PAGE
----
On Easter Sunday, somewhere south of Sri Lanka, a large pink rabbit bounced along the pool deck. Someone shrieked happiness into a microphone while the Azamara Trio belted out appropriate songs in a language I later found out was English. There were a number of pink bunnies distributing Easter eggs to a row of pregnant women with gay, and I mean gay, abandon.

A Russian lady with large breasts hurtled around the swimming pool holding her bosom with one arm and an egg in a spoon in the other. It seemed to be the job of the gay bunnies to upset her. She shrieked in Russian, they shrieked back in gay Bunn-ese and wiggled their ears. She made it through and won a prize. Cheering from the passengers. Someone else ran past pursued by rabbits. Eggs akimbo. The Activities director gibbered like a flagellant on Good Friday and all the gay bunnies did a humorous dance routine. Inexplicably Humpty Dumpty made a grand appearance.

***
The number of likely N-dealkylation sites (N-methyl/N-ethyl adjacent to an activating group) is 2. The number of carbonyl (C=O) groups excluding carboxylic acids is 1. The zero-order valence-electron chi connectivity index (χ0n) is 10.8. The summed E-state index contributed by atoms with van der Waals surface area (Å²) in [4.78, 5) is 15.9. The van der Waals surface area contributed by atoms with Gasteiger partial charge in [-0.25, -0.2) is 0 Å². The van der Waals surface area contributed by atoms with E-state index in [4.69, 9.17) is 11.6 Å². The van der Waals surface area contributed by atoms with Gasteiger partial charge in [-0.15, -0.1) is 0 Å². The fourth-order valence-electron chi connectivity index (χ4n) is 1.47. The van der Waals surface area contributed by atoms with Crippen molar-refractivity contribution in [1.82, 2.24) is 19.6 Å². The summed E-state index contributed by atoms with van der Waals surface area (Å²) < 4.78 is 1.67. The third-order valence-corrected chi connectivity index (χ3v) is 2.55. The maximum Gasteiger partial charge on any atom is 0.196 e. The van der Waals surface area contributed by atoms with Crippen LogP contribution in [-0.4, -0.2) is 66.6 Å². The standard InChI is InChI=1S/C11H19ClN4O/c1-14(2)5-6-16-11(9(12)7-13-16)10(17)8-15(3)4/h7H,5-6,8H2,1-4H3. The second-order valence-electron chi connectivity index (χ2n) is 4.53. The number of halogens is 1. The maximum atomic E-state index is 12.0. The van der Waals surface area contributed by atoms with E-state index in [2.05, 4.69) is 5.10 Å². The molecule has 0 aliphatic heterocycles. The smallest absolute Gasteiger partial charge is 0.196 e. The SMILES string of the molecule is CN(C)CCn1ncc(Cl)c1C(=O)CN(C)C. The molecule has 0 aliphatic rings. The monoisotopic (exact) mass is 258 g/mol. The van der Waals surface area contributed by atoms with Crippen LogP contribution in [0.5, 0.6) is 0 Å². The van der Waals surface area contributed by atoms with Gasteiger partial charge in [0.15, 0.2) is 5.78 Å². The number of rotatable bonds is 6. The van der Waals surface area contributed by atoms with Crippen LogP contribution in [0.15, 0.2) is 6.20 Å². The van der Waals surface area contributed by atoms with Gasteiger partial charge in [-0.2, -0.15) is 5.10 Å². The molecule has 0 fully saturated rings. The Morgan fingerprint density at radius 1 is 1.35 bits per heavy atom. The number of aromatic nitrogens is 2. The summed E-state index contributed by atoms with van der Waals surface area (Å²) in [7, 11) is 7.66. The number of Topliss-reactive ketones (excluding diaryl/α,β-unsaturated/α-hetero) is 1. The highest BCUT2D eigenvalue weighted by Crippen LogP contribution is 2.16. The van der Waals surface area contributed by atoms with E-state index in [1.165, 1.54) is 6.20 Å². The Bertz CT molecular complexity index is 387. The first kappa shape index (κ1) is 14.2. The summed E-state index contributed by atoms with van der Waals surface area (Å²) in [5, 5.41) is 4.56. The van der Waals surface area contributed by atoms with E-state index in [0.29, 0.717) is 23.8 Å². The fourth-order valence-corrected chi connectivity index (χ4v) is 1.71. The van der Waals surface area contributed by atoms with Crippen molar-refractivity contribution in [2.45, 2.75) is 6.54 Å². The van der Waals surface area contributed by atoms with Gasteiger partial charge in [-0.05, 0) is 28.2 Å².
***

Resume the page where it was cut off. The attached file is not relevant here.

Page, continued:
Cri-ime E-e-vree Mowtai-i-i-i…’

The Azamara Trio murdered The Sound of Music in more ways than one. Pink rabbits danced gaily round the pool.

‘Ti-i-i-iwwww yo-o-o-ou fi-i-i-i-ine yo-o-o-ore…

There was an eruption of silver foil as the Activities staff hurled chocolate eggs at the passengers. Wild applause from the crowd. If I was the bunnies I’d be expecting a hail of rotting fruit back but everybody was having a wonderful time.


When they rolled away that rock from the tomb, I bet no one thought that a tribe of pink rabbits would hop out. Quite what Humpty Dumpty had to do with Easter was a mystery, too. I thought it was about Jesus.